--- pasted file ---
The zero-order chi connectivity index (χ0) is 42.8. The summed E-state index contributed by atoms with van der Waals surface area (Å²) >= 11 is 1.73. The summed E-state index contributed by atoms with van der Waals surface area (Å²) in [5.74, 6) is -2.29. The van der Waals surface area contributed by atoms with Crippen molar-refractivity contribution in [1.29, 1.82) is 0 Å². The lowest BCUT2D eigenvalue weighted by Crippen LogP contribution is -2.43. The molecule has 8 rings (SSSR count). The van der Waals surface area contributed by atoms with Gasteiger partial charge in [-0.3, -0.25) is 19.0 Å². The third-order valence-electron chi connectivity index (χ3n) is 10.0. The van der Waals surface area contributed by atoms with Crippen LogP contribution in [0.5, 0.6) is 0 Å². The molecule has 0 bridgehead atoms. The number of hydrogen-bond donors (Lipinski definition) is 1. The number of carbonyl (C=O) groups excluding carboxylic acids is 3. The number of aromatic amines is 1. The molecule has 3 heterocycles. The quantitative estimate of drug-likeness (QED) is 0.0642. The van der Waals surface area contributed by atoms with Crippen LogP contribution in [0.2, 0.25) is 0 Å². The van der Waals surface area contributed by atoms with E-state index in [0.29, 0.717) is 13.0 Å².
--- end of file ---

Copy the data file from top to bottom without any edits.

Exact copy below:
The zero-order chi connectivity index (χ0) is 42.8. The summed E-state index contributed by atoms with van der Waals surface area (Å²) >= 11 is 1.73. The summed E-state index contributed by atoms with van der Waals surface area (Å²) in [5.74, 6) is -2.29. The van der Waals surface area contributed by atoms with Crippen molar-refractivity contribution in [1.29, 1.82) is 0 Å². The lowest BCUT2D eigenvalue weighted by Crippen LogP contribution is -2.43. The molecule has 8 rings (SSSR count). The van der Waals surface area contributed by atoms with Gasteiger partial charge in [-0.3, -0.25) is 19.0 Å². The third-order valence-electron chi connectivity index (χ3n) is 10.0. The van der Waals surface area contributed by atoms with Crippen LogP contribution in [0.5, 0.6) is 0 Å². The molecule has 0 bridgehead atoms. The number of hydrogen-bond donors (Lipinski definition) is 1. The number of carbonyl (C=O) groups excluding carboxylic acids is 3. The number of aromatic amines is 1. The molecule has 3 heterocycles. The quantitative estimate of drug-likeness (QED) is 0.0642. The van der Waals surface area contributed by atoms with Crippen LogP contribution in [0.2, 0.25) is 0 Å². The van der Waals surface area contributed by atoms with E-state index in [0.29, 0.717) is 13.0 Å².